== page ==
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NAE: What is an Evangelical?

Founded: 1942
Type: Evangelical organization
Headquarters: Washington, D.C., United States
Area served: USA
Membership: 40 Christian denominations, 45,000 churches
Website: nae.net

The word evangelical comes from the Greek word euaggelion, which means “gospel” or “good news.” An evangelical is someone who believes the good news that Christ died for our sins and rose again and that forgiveness and salvation are available through faith in Him. Evangelicals believe in the authority of the Bible, that salvation is available through Jesus Christ alone, that Christians should live out their faith and make disciples of all nations, and that they should interact with society and effect change. The term evangelical was first used during the Reformation but came to be used in the United States in the mid-20th century by those who wanted to distinguish themselves from the “Fundamentalists.” Evangelicals felt that Fundamentalists wanted to isolate themselves from society rather than engage and change it.

The National Association of Evangelicals (NAE), founded in 1942, is a partnership that attempts to help unite evangelicals in the United States for greater impact in society. The official mission statement of the NAE is “to honor God by connecting and representing evangelical Christians” (from their website, accessed 11/26/18).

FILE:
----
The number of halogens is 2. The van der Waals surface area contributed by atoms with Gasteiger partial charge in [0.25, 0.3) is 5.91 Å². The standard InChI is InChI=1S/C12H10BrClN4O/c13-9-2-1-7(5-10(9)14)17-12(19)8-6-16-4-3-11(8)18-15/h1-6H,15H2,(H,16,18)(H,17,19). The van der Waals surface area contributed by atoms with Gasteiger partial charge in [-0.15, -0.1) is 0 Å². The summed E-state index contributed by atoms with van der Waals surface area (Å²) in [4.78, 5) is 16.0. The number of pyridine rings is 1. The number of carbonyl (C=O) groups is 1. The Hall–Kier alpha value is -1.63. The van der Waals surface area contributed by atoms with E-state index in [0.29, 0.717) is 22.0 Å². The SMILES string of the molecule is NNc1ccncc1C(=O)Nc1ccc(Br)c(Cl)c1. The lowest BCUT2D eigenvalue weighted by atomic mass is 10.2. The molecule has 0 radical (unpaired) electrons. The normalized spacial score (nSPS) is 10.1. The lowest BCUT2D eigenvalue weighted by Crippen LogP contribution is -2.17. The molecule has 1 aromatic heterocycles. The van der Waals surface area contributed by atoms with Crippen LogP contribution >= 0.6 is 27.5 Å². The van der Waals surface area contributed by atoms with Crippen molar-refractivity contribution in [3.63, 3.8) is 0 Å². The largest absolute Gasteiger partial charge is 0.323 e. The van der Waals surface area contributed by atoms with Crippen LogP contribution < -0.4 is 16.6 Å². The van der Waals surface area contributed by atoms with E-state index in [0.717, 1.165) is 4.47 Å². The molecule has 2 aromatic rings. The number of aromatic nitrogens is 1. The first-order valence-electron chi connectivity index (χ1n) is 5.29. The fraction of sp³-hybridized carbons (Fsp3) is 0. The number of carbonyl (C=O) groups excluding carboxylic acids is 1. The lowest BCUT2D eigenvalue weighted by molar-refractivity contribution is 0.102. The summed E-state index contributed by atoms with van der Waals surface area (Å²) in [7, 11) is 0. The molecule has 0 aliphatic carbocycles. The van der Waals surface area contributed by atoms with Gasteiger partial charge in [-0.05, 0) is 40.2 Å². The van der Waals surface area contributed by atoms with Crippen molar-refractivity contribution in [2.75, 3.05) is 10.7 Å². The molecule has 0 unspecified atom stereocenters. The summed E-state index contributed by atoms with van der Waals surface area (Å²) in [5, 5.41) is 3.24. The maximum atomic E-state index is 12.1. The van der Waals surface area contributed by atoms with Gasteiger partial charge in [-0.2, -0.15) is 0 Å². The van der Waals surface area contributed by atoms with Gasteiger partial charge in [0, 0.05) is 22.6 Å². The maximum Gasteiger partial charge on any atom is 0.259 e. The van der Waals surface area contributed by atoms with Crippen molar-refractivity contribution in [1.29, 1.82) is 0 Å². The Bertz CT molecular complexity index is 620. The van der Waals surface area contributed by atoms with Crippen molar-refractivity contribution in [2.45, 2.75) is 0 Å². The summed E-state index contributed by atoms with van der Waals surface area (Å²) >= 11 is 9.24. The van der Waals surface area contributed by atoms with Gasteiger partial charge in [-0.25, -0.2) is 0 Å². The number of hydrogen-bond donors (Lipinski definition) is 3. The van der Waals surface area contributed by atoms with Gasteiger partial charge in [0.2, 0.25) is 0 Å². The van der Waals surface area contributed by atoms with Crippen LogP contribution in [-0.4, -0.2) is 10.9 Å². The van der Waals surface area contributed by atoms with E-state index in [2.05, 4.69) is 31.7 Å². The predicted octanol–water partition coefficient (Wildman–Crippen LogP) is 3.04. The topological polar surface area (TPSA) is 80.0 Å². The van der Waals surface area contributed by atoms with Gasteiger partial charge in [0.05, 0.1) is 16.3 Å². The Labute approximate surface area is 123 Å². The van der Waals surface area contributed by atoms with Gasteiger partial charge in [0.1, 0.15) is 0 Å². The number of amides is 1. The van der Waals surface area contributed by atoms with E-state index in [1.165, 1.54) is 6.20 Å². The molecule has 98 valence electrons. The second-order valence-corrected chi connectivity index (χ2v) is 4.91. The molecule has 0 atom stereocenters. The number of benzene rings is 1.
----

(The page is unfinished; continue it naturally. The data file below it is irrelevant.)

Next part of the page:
The National Association of Evangelicals describes its membership this way: “We are a body of believers made up of nearly 40 denominations and thousands of churches, schools, nonprofits, businesses and individuals who understand that together we can do more. Our evangelical constituency includes millions of Americans who take the Bible seriously and believe in Jesus Christ as Savior and Lord. When you join us, you give greater voice to the gospel in our society through the NAE. And in return, we seek to inspire and inform your personal voice with trusted insight on critical issues facing our churches, our nation and the world” (op. cit.).

The National Association of Evangelicals attempts to influence public policy by providing “a forum where evangelicals can work together to preserve religious liberty, nurture families and children, protect the sanctity of human life, seek justice for the poor, promote human rights, work for peace, and care for God’s creation” (op. cit.). The NAE has faced some criticism over the years because of its willingness to partner with organizations that are not evangelical, if they are in agreement on a specific outcome. For instance, in an attempt to reduce the number of abortions, the NAE partnered with a group that also promoted the use of contraception among teenagers. The NAE also partners with the Catholic Church when addressing social issues about which there may be agreement. The NAE believes that evangelicals can work with non-evangelicals to effect social change without sacrificing any doctrinal essentials.